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NATO and Russia resume formal ties

After an eight-month freeze, NATO and Russia have once again taken up official relations. But while a dialogue has resumed, disagreement between the two sides still exists.

Graphic of Russia's flag with NATO symbol

Russia and NATO member states originally founded a common forum in 2002

NATO and Russian diplomats met in Brussels on Wednesday for their first formal meeting since the Russian-Georgian war last August.

"The meeting opened with a shared view that the time has come to take the next step," alliance spokesman James Appathurai told journalists at NATO's Brussels headquarters. "There was a shared desire to focus on areas where we can be productive and not be backward looking".

However, Appathurai said differences remained over a series of military exercises which NATO plans to hold from May 6 to June 1 in Georgia, a former Soviet republic that has sought admission to the alliance. Russia strongly opposes Georgia's desire to join NATO and sees the anti-terrorism and peacekeeping exercises as a step in that direction.

Ahead of the meeting, Russia had said NATO should call off the exercises. It considers them a provocation in the wake of its August invasion of Georgia. NATO states said that the exercises were planned long before the war, and were not aimed at Russia. Those stances were unchanged in Wednesday's meeting, Appathurai said.

Working together

Wednesday's talks were being held under the framework of the NATO-Russia Council (NRC), which brings together the ambassadors of NATO's 28 member states and Russia. It was founded in 2002 in order to ease tensions between Russia and the West following NATO's decision to expand into the Baltic States.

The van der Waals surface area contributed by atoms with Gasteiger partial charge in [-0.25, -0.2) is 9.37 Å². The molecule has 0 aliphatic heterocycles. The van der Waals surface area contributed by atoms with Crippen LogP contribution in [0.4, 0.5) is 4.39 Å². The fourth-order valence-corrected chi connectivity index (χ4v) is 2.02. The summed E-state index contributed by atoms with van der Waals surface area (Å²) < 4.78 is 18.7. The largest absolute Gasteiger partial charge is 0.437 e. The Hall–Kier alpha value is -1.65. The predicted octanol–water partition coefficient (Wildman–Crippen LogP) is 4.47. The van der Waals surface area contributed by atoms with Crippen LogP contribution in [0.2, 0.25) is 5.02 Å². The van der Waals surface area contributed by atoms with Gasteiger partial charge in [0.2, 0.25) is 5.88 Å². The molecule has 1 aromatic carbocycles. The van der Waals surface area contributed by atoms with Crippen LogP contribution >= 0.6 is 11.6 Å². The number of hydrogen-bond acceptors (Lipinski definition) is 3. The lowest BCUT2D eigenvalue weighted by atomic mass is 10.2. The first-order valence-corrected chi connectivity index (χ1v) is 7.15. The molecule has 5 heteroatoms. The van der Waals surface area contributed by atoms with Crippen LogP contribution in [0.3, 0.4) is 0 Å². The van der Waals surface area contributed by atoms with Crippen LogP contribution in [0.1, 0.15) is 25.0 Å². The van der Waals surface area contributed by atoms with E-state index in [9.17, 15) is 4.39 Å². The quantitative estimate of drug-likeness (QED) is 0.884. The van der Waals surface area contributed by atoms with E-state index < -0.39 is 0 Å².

Russian troops in Georgia

Russian troops moved into South Ossetia, Georgia last August

But NATO members froze high-level contacts with Moscow last summer to protest Russia's war with Georgia. A decision to resume formal ties was taken in March. Since then, there have been some unofficial meetings.

Now, NRC members agreed that they should try and make the forum work better by focusing on areas where Russia and NATO can cooperate, such as Afghanistan, Appathurai said.

But Secretary General Jaap de Hoop Scheffer said NATO and Russia should not shy away from issues on which they fundamentally disagreed.

"The NATO-Russia Council is not a fair-weather body," Scheffer said at a press conference ahead of the meeting. "But we also have a great number of issues, I think, where we can have a fruitful discussion. Let me mention Afghanistan. Let me mention the fight against terrorism."

"Russia is an important nation, an important player," Scheffer added.

Compromise on arms-control treaty

Appathurai said members of the NRC expressed a "shared desire" to find ways to revive the Conventional Forces in Europe (CFE) treaty. Russia suspended the arms-control CFE in 2007 in protest at US plans to site missile-defence systems in Poland and the Czech Republic, both of which are NATO members.

The CFE treaty limits the number of tanks and other military equipment stored between the Atlantic and Russia's Ural mountains.

They showed a "positive spirit of compromise" in discussing some of the main problems with it, Appathurai said.

NRC members also discussed plans for a meeting of NRC foreign ministers, tentatively scheduled for the second half of May.

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